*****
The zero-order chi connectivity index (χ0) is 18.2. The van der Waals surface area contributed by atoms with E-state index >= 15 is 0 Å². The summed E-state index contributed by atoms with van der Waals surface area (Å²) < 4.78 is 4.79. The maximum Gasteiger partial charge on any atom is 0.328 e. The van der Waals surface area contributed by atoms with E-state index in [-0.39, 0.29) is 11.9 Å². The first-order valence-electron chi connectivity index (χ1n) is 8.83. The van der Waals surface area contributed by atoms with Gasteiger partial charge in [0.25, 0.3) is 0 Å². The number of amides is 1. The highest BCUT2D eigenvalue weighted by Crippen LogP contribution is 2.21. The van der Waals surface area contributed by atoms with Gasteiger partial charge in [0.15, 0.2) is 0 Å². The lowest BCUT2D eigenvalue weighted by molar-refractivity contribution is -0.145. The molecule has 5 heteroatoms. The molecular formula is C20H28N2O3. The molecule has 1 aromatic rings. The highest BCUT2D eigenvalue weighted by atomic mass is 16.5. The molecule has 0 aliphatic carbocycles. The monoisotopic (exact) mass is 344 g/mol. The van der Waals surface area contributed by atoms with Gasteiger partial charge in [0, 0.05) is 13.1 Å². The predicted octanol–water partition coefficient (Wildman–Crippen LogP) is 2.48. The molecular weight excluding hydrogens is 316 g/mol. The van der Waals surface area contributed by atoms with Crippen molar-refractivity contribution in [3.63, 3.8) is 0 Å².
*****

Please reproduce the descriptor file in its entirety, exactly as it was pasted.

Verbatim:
The zero-order chi connectivity index (χ0) is 18.2. The van der Waals surface area contributed by atoms with E-state index >= 15 is 0 Å². The summed E-state index contributed by atoms with van der Waals surface area (Å²) < 4.78 is 4.79. The maximum Gasteiger partial charge on any atom is 0.328 e. The van der Waals surface area contributed by atoms with E-state index in [-0.39, 0.29) is 11.9 Å². The first-order valence-electron chi connectivity index (χ1n) is 8.83. The van der Waals surface area contributed by atoms with Gasteiger partial charge in [0.25, 0.3) is 0 Å². The number of amides is 1. The highest BCUT2D eigenvalue weighted by Crippen LogP contribution is 2.21. The van der Waals surface area contributed by atoms with Gasteiger partial charge in [0.15, 0.2) is 0 Å². The lowest BCUT2D eigenvalue weighted by molar-refractivity contribution is -0.145. The molecule has 5 heteroatoms. The molecular formula is C20H28N2O3. The molecule has 1 aromatic rings. The highest BCUT2D eigenvalue weighted by atomic mass is 16.5. The molecule has 0 aliphatic carbocycles. The monoisotopic (exact) mass is 344 g/mol. The van der Waals surface area contributed by atoms with Gasteiger partial charge in [0, 0.05) is 13.1 Å². The predicted octanol–water partition coefficient (Wildman–Crippen LogP) is 2.48. The molecular weight excluding hydrogens is 316 g/mol. The van der Waals surface area contributed by atoms with Crippen molar-refractivity contribution in [3.63, 3.8) is 0 Å².